The intent fracturing of the sonnet structure mirrors the shattering of the "old lie". Before moving on to language, I would like to add another point, which is diction. Owen uses words like "cursed" in "we cursed through sludge". Now, he could have said, "walked" instead of "cursed" but by using "cursed", we know that the advancing was hard and that the soldiers were struggling at their wits' end, desperately unhappy and exhausted. Another obvious evidence of victims being "flung" into the wagon reveals the urgency and occupation with fighting. The only thing they can do is, toss him into a wagon.
The fact one word can add to the meaning of the poem so much shows how the diction of this poem greatly affects its effectiveness. Language-wise, it is not appropriate to the readers as it is offending and harsh to the readers but it is highly effective in serving its purpose. Owen capitalizes greatly on the language by using strong metaphors and similes like "old beggars under sacks", describing the soldiers being so tired they have been brought down to the level of beggars who have not slept in a bed for weeks. These comparisons illustrate the point so vividly that they increase the effectiveness of the poem.
Imagery plays a major role in the effectiveness of bringing out the main meaning of the poem as it evokes the emotions of a person to cause him to feel sick. The phrase "Come gargling from the froth corrupted lungs" can be disturbing and offending to think about as it vividly describes the soldier on the verge of death". Drunk with fatigue" graphically portrays the picture of these exhausted soldiers, so tired that they ignore the sounds of dropping shells. The movement of the poem ranges from each stanza with stanza one bring slow thus mirroring the fatigue of the soldiers, stanza two being fast with very short syllables to mirror the ecstasy of fumbling as the soldiers tried to put on their masks in time. The third stanza is slow with long syllables and the fourth stanza is slow too, resembling reflections and warnings made by the poet to the reader.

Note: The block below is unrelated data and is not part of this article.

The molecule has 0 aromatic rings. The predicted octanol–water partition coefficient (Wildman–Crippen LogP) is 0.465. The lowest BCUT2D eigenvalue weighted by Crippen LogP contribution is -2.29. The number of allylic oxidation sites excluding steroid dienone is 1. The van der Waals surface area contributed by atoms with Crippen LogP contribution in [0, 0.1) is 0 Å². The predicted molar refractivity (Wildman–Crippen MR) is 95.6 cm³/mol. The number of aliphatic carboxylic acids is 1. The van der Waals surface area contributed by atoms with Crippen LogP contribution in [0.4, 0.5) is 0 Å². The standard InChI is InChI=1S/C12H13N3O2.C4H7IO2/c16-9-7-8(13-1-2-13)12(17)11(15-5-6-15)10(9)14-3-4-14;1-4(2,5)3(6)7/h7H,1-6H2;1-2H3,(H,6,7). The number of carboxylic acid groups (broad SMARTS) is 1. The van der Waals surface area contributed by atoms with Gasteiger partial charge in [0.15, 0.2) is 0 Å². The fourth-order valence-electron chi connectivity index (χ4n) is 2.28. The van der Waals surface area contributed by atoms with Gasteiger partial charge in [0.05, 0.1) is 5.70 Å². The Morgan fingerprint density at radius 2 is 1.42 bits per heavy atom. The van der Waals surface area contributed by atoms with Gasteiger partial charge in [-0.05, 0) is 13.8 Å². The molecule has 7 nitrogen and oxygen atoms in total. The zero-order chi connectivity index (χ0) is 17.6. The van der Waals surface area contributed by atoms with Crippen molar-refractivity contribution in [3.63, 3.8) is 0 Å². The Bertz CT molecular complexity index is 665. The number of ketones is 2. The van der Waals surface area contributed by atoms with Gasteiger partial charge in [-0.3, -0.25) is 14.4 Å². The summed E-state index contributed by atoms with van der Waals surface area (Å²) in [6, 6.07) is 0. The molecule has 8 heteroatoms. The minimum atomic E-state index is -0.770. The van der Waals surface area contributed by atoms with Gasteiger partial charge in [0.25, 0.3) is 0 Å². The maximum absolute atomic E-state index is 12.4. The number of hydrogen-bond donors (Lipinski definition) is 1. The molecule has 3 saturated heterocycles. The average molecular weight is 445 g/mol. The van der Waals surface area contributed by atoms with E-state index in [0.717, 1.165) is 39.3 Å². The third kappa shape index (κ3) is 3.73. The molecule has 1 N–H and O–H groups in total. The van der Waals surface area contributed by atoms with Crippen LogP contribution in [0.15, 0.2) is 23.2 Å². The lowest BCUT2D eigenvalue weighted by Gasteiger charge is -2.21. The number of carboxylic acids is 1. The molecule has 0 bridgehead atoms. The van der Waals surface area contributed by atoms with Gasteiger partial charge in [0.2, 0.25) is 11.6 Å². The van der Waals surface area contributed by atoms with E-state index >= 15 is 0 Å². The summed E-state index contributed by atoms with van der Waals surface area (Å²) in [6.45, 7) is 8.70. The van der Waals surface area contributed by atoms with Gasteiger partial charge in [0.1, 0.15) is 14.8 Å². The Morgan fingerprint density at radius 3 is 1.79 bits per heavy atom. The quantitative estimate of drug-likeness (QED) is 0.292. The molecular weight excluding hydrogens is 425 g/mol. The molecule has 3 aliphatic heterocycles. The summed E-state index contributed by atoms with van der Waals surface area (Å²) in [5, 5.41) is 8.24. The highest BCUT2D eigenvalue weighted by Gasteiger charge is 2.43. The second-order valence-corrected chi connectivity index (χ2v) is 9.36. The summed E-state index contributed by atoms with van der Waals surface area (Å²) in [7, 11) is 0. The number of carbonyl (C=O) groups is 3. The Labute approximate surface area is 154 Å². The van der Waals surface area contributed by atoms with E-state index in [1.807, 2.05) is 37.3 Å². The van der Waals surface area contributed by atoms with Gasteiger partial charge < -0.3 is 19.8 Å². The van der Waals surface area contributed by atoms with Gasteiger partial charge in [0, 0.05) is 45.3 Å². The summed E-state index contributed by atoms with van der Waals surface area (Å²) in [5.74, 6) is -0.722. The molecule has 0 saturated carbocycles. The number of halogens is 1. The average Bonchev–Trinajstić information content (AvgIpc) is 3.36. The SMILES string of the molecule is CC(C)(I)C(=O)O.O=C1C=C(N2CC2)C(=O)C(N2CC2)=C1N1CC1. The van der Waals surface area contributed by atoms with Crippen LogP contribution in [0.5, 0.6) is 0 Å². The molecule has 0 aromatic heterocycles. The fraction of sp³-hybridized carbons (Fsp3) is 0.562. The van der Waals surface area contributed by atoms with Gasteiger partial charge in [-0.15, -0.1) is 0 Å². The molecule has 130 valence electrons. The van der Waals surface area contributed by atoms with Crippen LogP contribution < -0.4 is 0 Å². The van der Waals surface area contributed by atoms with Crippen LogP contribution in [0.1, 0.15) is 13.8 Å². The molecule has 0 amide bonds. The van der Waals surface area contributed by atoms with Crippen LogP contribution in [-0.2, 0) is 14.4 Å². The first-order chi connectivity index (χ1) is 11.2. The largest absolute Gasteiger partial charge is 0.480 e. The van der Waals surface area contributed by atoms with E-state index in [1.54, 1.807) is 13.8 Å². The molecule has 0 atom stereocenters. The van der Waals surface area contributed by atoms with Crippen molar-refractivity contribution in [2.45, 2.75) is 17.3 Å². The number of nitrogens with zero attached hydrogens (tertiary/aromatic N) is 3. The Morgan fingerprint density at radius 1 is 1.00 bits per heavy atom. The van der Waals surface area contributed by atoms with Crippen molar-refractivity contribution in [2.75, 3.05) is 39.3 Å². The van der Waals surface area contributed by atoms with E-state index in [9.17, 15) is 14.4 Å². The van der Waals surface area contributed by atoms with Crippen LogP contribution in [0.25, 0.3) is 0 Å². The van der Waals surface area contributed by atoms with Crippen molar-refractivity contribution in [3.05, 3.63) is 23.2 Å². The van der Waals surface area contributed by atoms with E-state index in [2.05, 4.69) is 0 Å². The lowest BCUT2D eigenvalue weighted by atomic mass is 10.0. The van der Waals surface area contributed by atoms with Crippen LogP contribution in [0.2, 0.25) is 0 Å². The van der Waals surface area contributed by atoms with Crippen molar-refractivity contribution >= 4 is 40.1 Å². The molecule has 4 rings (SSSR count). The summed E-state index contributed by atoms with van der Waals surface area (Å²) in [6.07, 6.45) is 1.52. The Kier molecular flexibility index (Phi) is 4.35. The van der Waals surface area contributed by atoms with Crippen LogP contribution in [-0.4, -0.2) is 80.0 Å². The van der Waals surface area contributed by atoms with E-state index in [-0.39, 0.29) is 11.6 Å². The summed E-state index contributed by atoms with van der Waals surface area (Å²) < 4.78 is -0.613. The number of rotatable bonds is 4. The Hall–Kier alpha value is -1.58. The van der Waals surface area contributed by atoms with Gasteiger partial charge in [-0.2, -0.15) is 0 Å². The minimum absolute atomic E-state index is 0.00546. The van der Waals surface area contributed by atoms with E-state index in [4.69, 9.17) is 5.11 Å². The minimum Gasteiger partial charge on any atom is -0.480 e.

Onomatopoeia like "gargling", alliteration and assonance are also used to bring out the feeling the poet wants. These are some of the sound types used in the poem. In summary, the poem is very successful as a work of art, being unsophisticated and crude, extremely effective as an anti-war poem, making war seem absolutely horrid and revolting, just as the author wanted it to. Owen's use of exact diction and vivid figurative language emphasizes his point, showing that war is terrible and devastating. Furthermore, the utilization of extremely graphic imagery adds even more to his argument against the old lie that it is sweet and fitting to die for one's country and that in reality the soldiers were dying obscene and terrifying deaths. (1000 words).